Still Here; No Pictures.
I say it every year:
I do not mind paying our taxes. Everybody needs to pay their fair share; I think we can all agree on that. And I am not the least bit interested in all the grossly misinformed anti-tax politics flapping around out there on Faux News these days. The simple fact is that the overwhelming majority of regular people in America simply do not pay excessive taxes, and we all need things like roads, schools, courts, law enforcement, public universities, scientific research, a military to defend us, health care, social security, and other things that help keep us civilized ... although perhaps not quite as civilized as Canada, France, or Amsterdam...which is another topic altogether. There may be hope for us yet.
But what I do mind is doing tax. It's like still having to do math homework after all these decades. Even though I am forty-eleven years old, working on tax makes me feel like Mrs. Hernandez is still leaning over my shoulder with her beehive hairdo and her little black reading glasses pushed down on her nose, admonishing me for "not showing my work," even when I get the right answer. Forty years after fifth grade, math homework still gives me a stomachache.
Because my husband and I are both self-employed, it's not like we can just staple our W-2s and the receipts for our doctors' appointments and our annual donations to National Public Radio, the local humane society and Doctors Without Borders to our 1040 and wave bye-bye to it. We have to hire somebody to do it for us, mainly so I don't try to do it all myself and end up stealing a barrel full of Valium from our neighborhood pharmacy and hiding out in a climate-controlled self-storage unit until October.
This "somebody to do it for us" is St. Peter of the Paperwork, who goes by the street name "Peter Barrios, APAC, CPA" and if you live in the Baton Rouge-y neighborhood and you need a super-nice man with a briefcase, a superhero cape and superhero hair to keep you from losing your mind and eating your solar calculator, I strongly recommend that you look him up in the Yellow Pages, or Google the Innerwebs, or just call him (225-924-3031) and get him to do what he's good at, so you can you do something that you're good at instead.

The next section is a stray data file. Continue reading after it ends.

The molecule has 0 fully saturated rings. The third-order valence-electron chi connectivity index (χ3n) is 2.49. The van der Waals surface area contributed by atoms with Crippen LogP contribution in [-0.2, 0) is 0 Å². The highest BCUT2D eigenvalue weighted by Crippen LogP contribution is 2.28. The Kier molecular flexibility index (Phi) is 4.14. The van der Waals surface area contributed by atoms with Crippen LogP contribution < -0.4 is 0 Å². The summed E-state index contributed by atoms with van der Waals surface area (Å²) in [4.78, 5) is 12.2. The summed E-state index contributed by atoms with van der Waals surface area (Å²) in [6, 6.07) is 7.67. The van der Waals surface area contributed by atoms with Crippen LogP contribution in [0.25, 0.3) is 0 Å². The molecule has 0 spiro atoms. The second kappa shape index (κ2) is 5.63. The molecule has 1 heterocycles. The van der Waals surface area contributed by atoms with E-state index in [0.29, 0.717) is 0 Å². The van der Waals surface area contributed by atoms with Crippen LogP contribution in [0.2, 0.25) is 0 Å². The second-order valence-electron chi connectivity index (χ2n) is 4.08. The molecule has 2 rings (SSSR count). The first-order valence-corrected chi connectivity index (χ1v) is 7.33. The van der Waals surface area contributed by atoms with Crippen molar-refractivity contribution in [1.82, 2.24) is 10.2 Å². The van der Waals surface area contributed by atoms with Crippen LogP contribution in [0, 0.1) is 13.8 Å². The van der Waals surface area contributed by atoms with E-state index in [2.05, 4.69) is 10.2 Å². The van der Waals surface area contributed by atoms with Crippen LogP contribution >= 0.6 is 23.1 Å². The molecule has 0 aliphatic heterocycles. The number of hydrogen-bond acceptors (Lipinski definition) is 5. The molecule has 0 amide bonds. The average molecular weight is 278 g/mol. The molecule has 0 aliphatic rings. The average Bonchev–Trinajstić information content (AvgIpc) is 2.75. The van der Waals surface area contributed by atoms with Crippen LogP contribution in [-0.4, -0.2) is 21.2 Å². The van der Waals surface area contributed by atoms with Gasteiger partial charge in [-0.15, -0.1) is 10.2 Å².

In order to spare Peter the annual ordeal of rummaging through our Volkswagen-sized Rubbermaid tub full of receipts, bank statements pennies, paperclips and a few slightly dusty breath mints, I put everything in supersized expanding files, with the addition of professional, businessy labels: "Stuff I Am Pretty Sure Is Deductible," "Crap From The Bank," "Stuff That Might Be Deductible," "Way Too Many Pharmacy and Doctor Bills," "Stuff That Looks Important," "Bills and Invoices From The Shop," "Sales Receipts From The Shop" and a really fat file labeled, "Lots of Itty Bitty Receipts: Do These Things Count As Business Expenses?"
I didn't go to business school. I can count, and add things up, and get people to buy stuff if I am lucky, but really? That's about it as far as my seat-of-the-pants MBA goes. My head is full of biology, humane laws, wildlife management skills, dog training, cat psychology, snake handling, writing, knitting, spinning, weaving and dyeing. There is also a little room left over for reading, ghost hunting, history and hiking. I am just not a businessy sort of person. I even look weird in a suit.
So today is my last day of highlighting items on our credit card bills and putting big red marks by them so Peter will see that they are deductions for things like business and medical travel ... my last day of stapling tiny, crumpled receipts for tape and notepads to a bigger piece of paper listing what they are for ... my last day of putting bank statements in piles and cussing at the stapler and the calculator ... and then I can bring the box with all seventeen pounds of this crap over to Peter's office, knock on his door, and run like hell.
Then I can come back to the shop and play with yarn. This month, I am rearranging the shop and checking in new spring and summer yarn, especially lots of Tahki bamboo and cotton and Tofutsies and other fun stuff. While I am doing this, Tahki Loop-d-Loop Quartz, Tahki Ceylon Silk, Brown Sheep Cotton Fine and Cotton Fleece, and all plant-based spinning fibers and plant blends are 20% off for the duration of April.
I hear tell that Koigu has roving. I am trying to get some.